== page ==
Chapter 6 looks at the end of marriage; what will happen when everyone has the right to marry? Chapter 7 explores what the Bible has to say about sex and marriage, from Genesis 1-2 and Ephesians 5. Mohler notes, “Biblical Christianity is the final wall of resistance to the homosexual agenda. In the end, that resistance comes down to the Bible itself.” (111)

Mohler really nails it down in chapter 8, dealing with religious liberty, but chapter 9 is the crown jewel of the book. Short of quoting the entire chapter here, I must say that I found the most encouragement in these pages. It is here that Mohler blows the doors off of the generations-old myths of a “Christian America” and forces us to examine the fact that, as Christians, we are aliens and strangers. He issues a clarion call to abandon the hope that “the people around us, though Christless… will at least act like Christians.” (135) Rather, we are called to be salt and light and “recognize our responsibility… to speak for the church now, [and] to speak on behalf of the church historic and everlasting.” (137)

Mohler calls the church to maintain faithfulness to the authority of Scripture by rejecting “the new authority—the authority of the new morality.” (138) He notes that “rejecting or reducing the sinfulness of sin slanders the cross of the Lord Jesus Christ” and disregards the message that all sinners need a Savior. After dismantling moralism, Mohler spurs the church on toward gospel faithfulness. He writes, “The temptation to withdraw is a temptation to unfaithfulness. We must stand our ground.” (150)

He continues:

“Finally, Christians must look each other in the eye and remind one another of what is now required of us—to speak the truth, to live the truth, and to bear witness to the truth whether we are invited to the White House or treated as exiles. The rest is in God’s hands.” (151)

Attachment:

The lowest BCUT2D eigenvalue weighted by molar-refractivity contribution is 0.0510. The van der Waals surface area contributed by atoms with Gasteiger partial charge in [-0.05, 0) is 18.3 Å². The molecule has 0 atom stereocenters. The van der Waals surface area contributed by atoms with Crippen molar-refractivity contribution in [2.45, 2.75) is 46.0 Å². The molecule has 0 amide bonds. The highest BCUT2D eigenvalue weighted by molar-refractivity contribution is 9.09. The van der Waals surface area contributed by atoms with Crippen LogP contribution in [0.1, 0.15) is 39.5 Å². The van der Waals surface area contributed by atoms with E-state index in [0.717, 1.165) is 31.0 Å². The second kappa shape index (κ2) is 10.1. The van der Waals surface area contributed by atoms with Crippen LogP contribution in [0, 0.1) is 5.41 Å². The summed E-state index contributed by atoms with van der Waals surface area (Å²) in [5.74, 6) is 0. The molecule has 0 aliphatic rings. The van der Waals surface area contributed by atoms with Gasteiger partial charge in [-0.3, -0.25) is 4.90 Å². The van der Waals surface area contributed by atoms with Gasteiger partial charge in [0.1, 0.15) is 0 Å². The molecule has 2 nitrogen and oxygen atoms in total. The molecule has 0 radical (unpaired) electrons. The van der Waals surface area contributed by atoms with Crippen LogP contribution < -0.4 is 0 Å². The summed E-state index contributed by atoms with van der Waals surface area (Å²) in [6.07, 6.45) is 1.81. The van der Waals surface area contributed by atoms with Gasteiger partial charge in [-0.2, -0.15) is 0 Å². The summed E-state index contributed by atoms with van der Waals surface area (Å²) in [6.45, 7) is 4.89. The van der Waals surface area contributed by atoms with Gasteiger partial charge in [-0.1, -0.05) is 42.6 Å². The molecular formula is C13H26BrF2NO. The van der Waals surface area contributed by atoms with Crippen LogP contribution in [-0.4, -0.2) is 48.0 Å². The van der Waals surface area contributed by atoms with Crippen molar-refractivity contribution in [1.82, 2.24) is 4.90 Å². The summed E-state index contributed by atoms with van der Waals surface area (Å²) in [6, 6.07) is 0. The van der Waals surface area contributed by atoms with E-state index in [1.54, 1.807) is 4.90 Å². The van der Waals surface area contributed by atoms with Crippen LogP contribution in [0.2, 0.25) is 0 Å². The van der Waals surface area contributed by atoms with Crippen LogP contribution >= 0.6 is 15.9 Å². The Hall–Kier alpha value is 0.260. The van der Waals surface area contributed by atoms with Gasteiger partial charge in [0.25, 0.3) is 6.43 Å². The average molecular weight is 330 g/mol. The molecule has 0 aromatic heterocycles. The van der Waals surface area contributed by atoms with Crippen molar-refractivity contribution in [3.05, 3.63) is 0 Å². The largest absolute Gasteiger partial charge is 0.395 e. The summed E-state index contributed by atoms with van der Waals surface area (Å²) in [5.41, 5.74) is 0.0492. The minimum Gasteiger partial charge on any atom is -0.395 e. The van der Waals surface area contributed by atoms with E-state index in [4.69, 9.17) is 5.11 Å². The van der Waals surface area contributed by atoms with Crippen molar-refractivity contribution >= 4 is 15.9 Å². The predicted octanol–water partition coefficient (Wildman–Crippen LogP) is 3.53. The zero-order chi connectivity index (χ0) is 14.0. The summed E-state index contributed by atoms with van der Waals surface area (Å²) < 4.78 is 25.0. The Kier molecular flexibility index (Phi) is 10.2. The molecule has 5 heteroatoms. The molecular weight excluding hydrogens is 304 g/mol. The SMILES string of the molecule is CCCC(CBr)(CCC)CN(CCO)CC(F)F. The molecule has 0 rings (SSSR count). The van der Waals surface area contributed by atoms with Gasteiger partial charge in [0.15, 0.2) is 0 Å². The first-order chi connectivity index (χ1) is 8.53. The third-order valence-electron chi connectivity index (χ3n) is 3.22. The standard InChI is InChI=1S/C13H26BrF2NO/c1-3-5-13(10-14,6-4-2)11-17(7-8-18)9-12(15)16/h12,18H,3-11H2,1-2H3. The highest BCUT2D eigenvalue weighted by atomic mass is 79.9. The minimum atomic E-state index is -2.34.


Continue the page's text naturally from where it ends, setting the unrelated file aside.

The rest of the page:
After a helpful chapter of answering 30 difficult questions, followed by an epilogue, the book closes with the exhortation, “We cannot be silent, and we cannot join the moral revolution that stands in direct opposition to what we believe the Creator has designed, given, and intended for us.” (183)

about-page-lead-banner-image.2I maintain that We Cannot Be Silent is one of the most important books to be published in the last decade because of the sheer scope of our current cultural problem, paired with the willingness of so many Christian leaders to waffle on this issue. Now, more than ever, we need biblical stalwarts like Dr. Mohler and others who will stand in the gap and remind the church of her commitment to the Lord Jesus Christ and to the gospel that has the power to save sinners.

This book needs to be on every Christian’s bookshelf, and it needs to be read and re-read. The rehearsal of biblical truths does nothing but encourage and convict believers unto faithfulness. When the world would curse, abuse, sue, beat, or kill us into silence, we must remember that we are called to “contend earnestly for the faith that was once for all delivered to the saints” (Jude 3).

I am grateful for men like Albert Mohler who contend.


Title: We Cannot Be Silent: Speaking Truth to a Culture Redefining Sex, Marriage, and the Very Meaning of Right and Wrong
Author: R. Albert Mohler, Jr.
Publisher: Thomas Nelson (October 27, 2015)

Purchase: Amazon

Reviewer
Nate Pickowicz

Nate Pickowicz

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Nate Pickowicz is the pastor/planter of Harvest Bible Church in Gilmanton, New Hampshire. After being called into ministry in 2009, he led a team to plant in 2013. He and his wife Jessica have two children.